Scientists develop hydrogel to directly target disease sites in inflammatory bowel disease
A hydrogel has been developed that encapsulates dexamethasone to act on inflamed bowel mucosa.
Source: Nephron / Wikimedia Commons
Researchers have developed a hydrogel that selectively delivers drugs to inflamed tissue, which could pave the way for improved treatment options for patients with inflammatory bowel disease (IBD), according to a study published in Science Translational Medicine on 12 August 2015.
A team of Massachusetts-based researchers produced the inflammation-targeting hydrogel (IT-hydrogel), made from ascorbyl palmitate, whose microfibres encapsulated the corticosteroid drug dexamethasone, then tested it in a mouse model.
The hydrogel was delivered by enema and, as it carried a surface negative charge, adhered to the inflamed mucosa of colitic mice, which are covered in positively charged proteins.
Enzymes derived from inflammatory cells degraded the gel, which released the drug directly on to the site of inflammation. Compared with delivery of the free drug by enema, IT-hydrogel was more effective at reducing inflammation in murine intestinal tissue.
“Our study provides proof of concept for IT-hydrogel as a safe and potentially effective drug delivery platform for colonic IBD and other inflammatory diseases,” say the researchers.
Around 240,000 people in the UK have IBD. Ulcerative colitis and Crohn’s disease are the two most common forms.
Almost all patients with ulcerative colitis will require enema-based therapy at some point in their treatment. However, enema therapy has three major issues: it is difficult to retain; there is high systemic absorption of the drug that can lead to toxic side effects; and compliance is low as patients must take enemas every day.
“Our approach can potentially address all three. The engineered gel that we designed has dual targeting capability. It rapidly attaches to ulcers within seconds to minutes − we have five to ten times less systemic absorption as the gel only attaches to ulcers − and selectively releases drug in the presence of ulcers, and we showed that we could reduce the dosing frequency,” says corresponding author Jeff Karp, associate professor of medicine, Brigham and Women’s Hospital, Harvard Medical School.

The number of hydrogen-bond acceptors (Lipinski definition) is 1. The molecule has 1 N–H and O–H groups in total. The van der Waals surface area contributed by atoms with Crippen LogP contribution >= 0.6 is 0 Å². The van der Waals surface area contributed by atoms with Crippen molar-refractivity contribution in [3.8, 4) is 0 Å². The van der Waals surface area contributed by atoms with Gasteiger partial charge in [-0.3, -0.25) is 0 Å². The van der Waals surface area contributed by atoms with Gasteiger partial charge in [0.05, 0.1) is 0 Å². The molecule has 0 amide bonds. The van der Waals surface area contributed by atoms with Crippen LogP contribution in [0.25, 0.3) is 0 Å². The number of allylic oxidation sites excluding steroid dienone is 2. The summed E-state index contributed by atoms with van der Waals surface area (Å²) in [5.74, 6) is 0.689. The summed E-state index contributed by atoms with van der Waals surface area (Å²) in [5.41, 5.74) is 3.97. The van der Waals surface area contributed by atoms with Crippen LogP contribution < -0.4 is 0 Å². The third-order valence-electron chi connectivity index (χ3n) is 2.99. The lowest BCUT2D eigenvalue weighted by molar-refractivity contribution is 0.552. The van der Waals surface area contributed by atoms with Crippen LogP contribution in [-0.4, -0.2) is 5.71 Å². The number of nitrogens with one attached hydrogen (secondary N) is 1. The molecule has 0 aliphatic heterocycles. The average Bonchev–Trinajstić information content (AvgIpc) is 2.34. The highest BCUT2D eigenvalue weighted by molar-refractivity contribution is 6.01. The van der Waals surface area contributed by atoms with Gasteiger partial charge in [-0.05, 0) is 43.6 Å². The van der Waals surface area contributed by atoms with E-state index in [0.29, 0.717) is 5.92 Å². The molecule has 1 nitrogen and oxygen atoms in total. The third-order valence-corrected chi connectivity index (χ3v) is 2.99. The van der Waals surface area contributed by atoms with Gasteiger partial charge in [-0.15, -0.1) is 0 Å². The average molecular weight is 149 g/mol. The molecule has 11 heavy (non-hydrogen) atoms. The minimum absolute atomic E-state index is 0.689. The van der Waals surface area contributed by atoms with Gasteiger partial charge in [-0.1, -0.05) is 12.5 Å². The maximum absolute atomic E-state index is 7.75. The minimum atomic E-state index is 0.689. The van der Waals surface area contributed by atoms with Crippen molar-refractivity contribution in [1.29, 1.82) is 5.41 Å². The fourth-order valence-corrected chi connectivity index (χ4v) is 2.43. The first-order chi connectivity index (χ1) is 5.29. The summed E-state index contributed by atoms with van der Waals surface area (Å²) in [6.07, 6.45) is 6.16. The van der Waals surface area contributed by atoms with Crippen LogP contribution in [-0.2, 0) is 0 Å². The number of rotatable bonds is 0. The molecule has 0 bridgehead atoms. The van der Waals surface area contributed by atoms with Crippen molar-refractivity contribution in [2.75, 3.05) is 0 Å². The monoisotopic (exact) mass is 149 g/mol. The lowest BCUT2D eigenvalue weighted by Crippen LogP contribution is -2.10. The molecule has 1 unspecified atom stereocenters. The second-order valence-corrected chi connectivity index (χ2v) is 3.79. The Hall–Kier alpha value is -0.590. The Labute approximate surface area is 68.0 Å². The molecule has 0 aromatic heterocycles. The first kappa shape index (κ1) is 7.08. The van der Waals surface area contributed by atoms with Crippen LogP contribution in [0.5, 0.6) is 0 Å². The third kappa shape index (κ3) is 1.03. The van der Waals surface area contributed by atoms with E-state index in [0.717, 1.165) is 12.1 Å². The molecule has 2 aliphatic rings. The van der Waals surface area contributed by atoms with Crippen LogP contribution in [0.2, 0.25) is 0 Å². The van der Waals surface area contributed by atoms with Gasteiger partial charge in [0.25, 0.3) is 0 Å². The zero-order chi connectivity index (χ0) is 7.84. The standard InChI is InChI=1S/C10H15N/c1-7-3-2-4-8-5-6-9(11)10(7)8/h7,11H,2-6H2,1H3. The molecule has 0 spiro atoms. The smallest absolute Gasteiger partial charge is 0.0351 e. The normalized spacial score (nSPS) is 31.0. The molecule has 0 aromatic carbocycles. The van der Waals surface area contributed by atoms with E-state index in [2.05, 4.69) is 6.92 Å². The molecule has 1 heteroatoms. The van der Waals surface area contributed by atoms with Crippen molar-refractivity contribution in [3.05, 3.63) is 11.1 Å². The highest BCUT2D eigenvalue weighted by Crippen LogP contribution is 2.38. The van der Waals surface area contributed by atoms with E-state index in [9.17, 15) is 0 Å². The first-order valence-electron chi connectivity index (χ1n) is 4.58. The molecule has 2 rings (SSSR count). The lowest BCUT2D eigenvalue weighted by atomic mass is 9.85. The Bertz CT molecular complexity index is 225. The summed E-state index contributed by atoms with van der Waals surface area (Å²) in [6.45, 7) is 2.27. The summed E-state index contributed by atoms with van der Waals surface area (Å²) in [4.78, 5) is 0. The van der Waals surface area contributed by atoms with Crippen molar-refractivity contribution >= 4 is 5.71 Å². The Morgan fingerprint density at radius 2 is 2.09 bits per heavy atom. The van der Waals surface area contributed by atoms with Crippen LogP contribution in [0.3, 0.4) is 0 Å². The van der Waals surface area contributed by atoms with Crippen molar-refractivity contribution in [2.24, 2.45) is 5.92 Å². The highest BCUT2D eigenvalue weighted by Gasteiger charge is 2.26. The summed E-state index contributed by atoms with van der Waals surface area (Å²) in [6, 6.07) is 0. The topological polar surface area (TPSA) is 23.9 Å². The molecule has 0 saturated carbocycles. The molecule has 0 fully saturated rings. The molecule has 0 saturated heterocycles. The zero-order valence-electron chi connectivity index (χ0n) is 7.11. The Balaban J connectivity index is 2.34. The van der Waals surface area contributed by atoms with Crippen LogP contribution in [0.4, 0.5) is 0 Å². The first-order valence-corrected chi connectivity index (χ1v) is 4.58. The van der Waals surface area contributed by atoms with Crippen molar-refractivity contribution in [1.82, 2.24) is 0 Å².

However, the researchers say further pre-clinical development will be needed. Report co-author Giovanni Traverso − gastroenterologist and biomedical engineer at Massachusetts General Hospital, Harvard Medical School – says: “We’re optimistic that the inflammatory-targeting hydrogel, which is made of constituents found in food, will likely be safe. Furthermore, further validation in other disease colitis models will have to be proven to ensure the observations are consistent. These may include different rodent models of colitis or other larger animal models of IBD.”
The British Society of Gastroenterology says IBD is a debilitating disease with a massive impact on social care. “Enemas are difficult to tolerate, so if the application of hydrogel technology described in this study can deliver a more targeted approach to this form of treatment then it is encouraging news. We look forward to further clinical trials, but it is an exciting development,” says Ayesha Akbar, consultant gastroenterologist at St Mark’s Hospital, London, speaking on behalf of the organisation.
Drugs to suppress the immune system are the mainstay of medical management of IBD, though nutritional therapy as primary treatment is also important in Crohn’s disease. However, 30% of patients fail to respond to these drugs and will then be considered for anti-TNFα biological therapies or surgery. The cost of IBD to the NHS is estimated to be around £720m annually.
Citation: The Pharmaceutical Journal DOI: 10.1211/PJ.2015.20069155
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